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Afghan President Says He Supports Talks With Taliban

Afghanistan's president said his country would back a deal, which might allow the Taliban to open an office in Qatar where they could hold peace talks with the United States and Afghanistan.

"Afghanistan agrees with negotiations between United States of America and the Taliban which will result in the establishment of an office for Taliban in Qatar," President Hamid Karzai said on Wednesday.

The AP adds:

"It said the government agrees with the establishment of the office because it could lead to an end of the bloody Afghan conflict.

"The likelihood that the Taliban will remain a potent fighting force after most foreign forces leave by the end of 2014 is driving the U.S. and NATO to seek even an incomplete bargain with the insurgents that would keep them talking with the Kabul government.

"On Tuesday, the Taliban announced that they had reached a preliminary understanding to open the representative office, an unprecedented step toward peace negotiations that might lead to a winding down of the 10-year conflict."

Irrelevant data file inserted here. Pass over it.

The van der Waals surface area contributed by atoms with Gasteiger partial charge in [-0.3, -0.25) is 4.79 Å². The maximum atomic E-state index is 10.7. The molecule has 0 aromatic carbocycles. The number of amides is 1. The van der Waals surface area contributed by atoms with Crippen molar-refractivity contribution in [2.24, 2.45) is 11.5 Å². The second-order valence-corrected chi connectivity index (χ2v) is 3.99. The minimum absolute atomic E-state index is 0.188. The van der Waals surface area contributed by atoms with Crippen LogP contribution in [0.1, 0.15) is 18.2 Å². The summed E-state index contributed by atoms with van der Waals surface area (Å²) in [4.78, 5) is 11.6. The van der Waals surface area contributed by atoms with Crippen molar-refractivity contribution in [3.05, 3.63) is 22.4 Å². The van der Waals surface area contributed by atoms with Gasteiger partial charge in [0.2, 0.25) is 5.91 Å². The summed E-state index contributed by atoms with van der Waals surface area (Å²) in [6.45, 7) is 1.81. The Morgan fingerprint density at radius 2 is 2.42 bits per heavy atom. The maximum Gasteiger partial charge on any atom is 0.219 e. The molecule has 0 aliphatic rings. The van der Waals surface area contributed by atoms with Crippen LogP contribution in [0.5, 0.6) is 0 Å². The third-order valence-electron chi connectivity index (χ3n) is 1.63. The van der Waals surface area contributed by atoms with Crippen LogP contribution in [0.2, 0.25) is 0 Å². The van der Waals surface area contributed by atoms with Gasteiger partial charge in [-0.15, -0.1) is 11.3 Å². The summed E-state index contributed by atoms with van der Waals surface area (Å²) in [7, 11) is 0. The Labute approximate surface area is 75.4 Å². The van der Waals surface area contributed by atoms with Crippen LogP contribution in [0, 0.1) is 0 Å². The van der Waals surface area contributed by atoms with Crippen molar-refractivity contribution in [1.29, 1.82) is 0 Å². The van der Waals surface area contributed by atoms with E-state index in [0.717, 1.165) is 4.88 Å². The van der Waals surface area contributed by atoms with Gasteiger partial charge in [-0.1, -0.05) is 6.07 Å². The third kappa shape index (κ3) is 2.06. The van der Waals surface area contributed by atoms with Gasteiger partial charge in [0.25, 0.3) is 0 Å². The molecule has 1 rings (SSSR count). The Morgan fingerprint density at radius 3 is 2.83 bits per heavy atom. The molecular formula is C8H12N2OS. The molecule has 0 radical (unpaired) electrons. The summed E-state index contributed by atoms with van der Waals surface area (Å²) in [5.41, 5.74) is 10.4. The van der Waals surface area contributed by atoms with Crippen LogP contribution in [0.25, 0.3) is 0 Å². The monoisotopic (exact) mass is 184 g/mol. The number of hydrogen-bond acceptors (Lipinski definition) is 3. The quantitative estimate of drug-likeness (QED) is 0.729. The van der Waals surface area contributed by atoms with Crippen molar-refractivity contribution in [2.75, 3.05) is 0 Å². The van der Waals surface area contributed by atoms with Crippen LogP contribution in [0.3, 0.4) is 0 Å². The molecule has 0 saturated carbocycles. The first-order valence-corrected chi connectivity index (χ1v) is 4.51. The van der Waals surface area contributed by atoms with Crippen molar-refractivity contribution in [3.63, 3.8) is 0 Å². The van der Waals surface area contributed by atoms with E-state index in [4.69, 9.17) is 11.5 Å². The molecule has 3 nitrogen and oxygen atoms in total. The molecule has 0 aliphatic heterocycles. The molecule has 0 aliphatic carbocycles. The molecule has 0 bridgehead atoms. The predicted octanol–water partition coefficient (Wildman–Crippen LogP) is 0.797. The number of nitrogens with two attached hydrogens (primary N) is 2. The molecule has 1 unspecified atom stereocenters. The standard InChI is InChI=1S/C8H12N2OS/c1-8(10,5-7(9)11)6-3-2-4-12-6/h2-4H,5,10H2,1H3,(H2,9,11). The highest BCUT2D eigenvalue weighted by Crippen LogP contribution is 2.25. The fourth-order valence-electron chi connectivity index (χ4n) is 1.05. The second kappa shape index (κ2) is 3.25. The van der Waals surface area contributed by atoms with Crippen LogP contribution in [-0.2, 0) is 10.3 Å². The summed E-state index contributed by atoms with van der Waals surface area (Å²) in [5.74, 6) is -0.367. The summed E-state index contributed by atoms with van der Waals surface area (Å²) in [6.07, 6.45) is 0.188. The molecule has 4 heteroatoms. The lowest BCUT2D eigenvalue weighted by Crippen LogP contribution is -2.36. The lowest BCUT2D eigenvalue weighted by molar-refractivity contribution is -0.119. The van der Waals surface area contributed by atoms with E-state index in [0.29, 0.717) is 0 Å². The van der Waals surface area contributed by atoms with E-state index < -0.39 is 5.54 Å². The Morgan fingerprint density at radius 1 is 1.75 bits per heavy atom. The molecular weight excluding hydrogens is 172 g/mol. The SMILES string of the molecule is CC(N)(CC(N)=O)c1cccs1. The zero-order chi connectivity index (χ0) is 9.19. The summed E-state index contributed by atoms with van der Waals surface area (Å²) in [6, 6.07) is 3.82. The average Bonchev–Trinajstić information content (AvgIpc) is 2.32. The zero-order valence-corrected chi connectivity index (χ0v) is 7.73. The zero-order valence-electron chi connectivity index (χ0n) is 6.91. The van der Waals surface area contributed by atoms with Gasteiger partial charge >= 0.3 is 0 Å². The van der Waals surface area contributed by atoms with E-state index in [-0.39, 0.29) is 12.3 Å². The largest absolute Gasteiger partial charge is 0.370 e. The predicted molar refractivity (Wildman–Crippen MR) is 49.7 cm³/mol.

The AFP spoke to some experts who seemed to agree that news of the talks bodes well for the country.

"Until yesterday the Taliban were not even talking about talks. But now they say they are prepared to open an office in Qatar," Giran Hiwad, of the Kabul-based think-tank Afghanistan's Analyst Network, told AFP. "This is definitely a positive step towards peace."

That said, The Christian Science Monitor predicts a bumpy road for talks. It points to the announcement from the Taliban as initial proof. In one paragraph they say they are ready to "come to an understanding with other nations," and in another say reports of negotiations are unfounded.

The Monitor reports:

"The Taliban, after all, are primarily driven by nationalist sentiment, the desire to drive out foreign forces.

"Years of drone attacks and Humvee patrols have hardened the attitudes of some Afghans, and the inefficacy of the Karzai government to extend its authority and governmental benefits beyond Kabul has left many other Afghans ambivalent, at best.

"All this will make the Taliban a very prickly partner in discussions, prone to demands that both the US and Karzai governments may find unreasonable."

"History shows," the paper adds, "they're also likely to test the patience of the U.S."

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Eyder Peralta is NPR's East Africa correspondent based in Nairobi, Kenya.